Privacy versus Public Interest; COURTS: Legal Battles Provide Ample Evidence That the UK's Become a Nation of Nosy Parkers

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Byline: RHODRI OWEN

IT seems there is no getting away from the fact we are a nation of nosy parkers.

The evidence is uncontestable, almost from the moment net curtains were first invented they have been twitching.

And our appetite for knowing the ins and outs of our neighbours lives, not to mention what really goes on behind the closed doors of the rich and famous knows no bounds.

But the issue of whether we have the right to know certain things about certain people has taken on a whole new dimension this week with two extraordinary cases.

At face value Naomi Campbell's drug habit and the extra-marital mischief of Premiership footballer Garry Flitcroft would seem to be of little importance in the greater scheme of things.

But this Easter the court battles surrounding both these cases have been exercising the minds of the country's top legal experts and our highest profile social commentators.

Why? Because a battle is being fought around a fundamental issue of human rights in this country - how can we draw an agreeable line between the public's right to privacy and the public's right to know?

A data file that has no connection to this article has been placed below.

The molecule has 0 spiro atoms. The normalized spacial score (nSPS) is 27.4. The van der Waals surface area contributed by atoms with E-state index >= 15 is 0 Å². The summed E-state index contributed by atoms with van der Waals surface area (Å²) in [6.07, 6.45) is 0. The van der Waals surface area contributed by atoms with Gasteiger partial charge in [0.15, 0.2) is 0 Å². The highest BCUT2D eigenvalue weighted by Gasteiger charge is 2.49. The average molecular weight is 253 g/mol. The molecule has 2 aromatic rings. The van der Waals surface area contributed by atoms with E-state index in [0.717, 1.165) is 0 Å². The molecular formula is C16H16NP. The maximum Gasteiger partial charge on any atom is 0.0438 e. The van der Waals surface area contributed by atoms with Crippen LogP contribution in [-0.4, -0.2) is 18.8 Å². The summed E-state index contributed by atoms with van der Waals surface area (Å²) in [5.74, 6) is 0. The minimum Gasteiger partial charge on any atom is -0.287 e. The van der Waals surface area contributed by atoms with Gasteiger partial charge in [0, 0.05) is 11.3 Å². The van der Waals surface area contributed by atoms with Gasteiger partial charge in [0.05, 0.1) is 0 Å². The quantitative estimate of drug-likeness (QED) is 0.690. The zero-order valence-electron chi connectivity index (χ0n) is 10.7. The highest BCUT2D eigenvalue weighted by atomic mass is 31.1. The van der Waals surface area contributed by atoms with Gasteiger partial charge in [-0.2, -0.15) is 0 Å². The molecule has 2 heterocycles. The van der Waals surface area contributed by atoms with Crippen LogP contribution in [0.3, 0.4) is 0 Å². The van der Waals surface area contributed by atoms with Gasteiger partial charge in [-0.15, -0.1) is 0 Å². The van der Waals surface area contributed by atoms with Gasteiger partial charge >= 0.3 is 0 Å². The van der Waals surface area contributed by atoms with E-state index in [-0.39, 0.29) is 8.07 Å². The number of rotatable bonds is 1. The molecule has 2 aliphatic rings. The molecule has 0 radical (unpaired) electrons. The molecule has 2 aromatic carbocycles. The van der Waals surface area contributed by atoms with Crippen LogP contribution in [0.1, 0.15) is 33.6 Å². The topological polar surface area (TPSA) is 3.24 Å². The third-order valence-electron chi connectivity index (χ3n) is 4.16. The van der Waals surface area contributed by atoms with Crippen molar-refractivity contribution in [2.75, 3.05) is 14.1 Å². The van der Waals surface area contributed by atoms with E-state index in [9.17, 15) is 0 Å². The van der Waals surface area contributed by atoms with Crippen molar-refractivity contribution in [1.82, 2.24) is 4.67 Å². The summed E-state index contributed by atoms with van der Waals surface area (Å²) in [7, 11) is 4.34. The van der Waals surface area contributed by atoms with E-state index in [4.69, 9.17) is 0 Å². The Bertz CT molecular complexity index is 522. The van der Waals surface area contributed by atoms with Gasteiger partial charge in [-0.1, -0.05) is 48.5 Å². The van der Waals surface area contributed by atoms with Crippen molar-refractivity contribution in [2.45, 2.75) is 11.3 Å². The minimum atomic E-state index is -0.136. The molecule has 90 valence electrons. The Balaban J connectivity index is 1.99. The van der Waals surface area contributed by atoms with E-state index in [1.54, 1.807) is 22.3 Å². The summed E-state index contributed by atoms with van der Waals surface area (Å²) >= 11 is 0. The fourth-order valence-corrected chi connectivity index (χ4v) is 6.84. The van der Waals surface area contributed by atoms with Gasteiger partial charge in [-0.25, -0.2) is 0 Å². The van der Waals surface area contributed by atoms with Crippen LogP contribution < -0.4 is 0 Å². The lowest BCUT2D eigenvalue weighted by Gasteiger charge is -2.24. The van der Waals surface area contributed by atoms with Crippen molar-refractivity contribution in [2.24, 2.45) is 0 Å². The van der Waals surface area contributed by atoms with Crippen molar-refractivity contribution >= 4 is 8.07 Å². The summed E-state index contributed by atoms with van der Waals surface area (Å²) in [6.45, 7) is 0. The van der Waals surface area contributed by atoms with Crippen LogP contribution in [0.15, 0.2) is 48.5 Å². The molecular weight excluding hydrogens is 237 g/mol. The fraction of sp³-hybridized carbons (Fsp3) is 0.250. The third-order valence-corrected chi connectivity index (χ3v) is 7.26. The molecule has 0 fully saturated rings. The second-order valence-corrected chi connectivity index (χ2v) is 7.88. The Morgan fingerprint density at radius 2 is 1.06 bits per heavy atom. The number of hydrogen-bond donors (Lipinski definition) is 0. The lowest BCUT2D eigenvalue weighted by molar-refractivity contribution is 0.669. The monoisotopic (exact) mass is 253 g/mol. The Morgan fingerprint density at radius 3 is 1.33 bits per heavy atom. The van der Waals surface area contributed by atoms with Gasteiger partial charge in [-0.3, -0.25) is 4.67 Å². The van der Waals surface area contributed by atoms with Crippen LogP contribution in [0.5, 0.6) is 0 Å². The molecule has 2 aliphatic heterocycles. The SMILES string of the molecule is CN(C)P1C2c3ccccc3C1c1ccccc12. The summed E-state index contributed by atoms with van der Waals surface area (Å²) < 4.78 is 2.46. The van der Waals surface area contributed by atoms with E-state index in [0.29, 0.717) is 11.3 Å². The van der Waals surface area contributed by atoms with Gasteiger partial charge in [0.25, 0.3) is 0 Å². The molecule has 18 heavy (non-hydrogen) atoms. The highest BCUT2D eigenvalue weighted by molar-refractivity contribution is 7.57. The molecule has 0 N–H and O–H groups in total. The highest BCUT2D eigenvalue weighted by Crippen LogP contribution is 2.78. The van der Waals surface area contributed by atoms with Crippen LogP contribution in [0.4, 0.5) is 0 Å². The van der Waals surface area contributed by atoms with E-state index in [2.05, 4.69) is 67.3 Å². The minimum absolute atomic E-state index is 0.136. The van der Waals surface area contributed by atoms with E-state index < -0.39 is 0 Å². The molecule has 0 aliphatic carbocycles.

In recent weeks the UK's privacy laws have been tested by these and other celebrities keen to prevent stories being printed in the national newspapers. In each case, national newspapers have been doing their utmost to defend the public's right and desire to know about what has been going on.

Supermodel Campbell, 31, sued The Mirror for breach of confidence and unlawful invasion of privacy after it published a photograph of her leaving a Narcotics Anonymous meeting in London's King's Road in February last year.

Flitcroft has spent seven months and pounds 200,000 fighting a legal battle to prevent a Sunday newspaper exposing his two secret mistresses.

Both would seem to have failed.

Campbell may have won pounds 3,500 damages, but the judge ruled she had only succeeded in establishing breach of confidentiality and breach of the Data Protection Act.

As for the Blackburn midfielder, he was named at last night. In both instances, one might think, we could have happily carried on our lives without gaining intimate knowledge of what each person was getting up to behind closed doors, but this is clearly not the case.

And now one of the highest courts in the land has recognised that while celebrities have the right to some degree of privacy as Mr Justice Morland pointed out, "It does not follow that even with selfpublicists every aspect and detail of their private lives are legitimate quarry for the journalist. They are entitled to some space of privacy."

But on the other hand, it is also arguable that as both Flitcroft and Campbell are highly visible role models for our young sons and daughters, we have a right to know if they are exposed as liars or cheats. …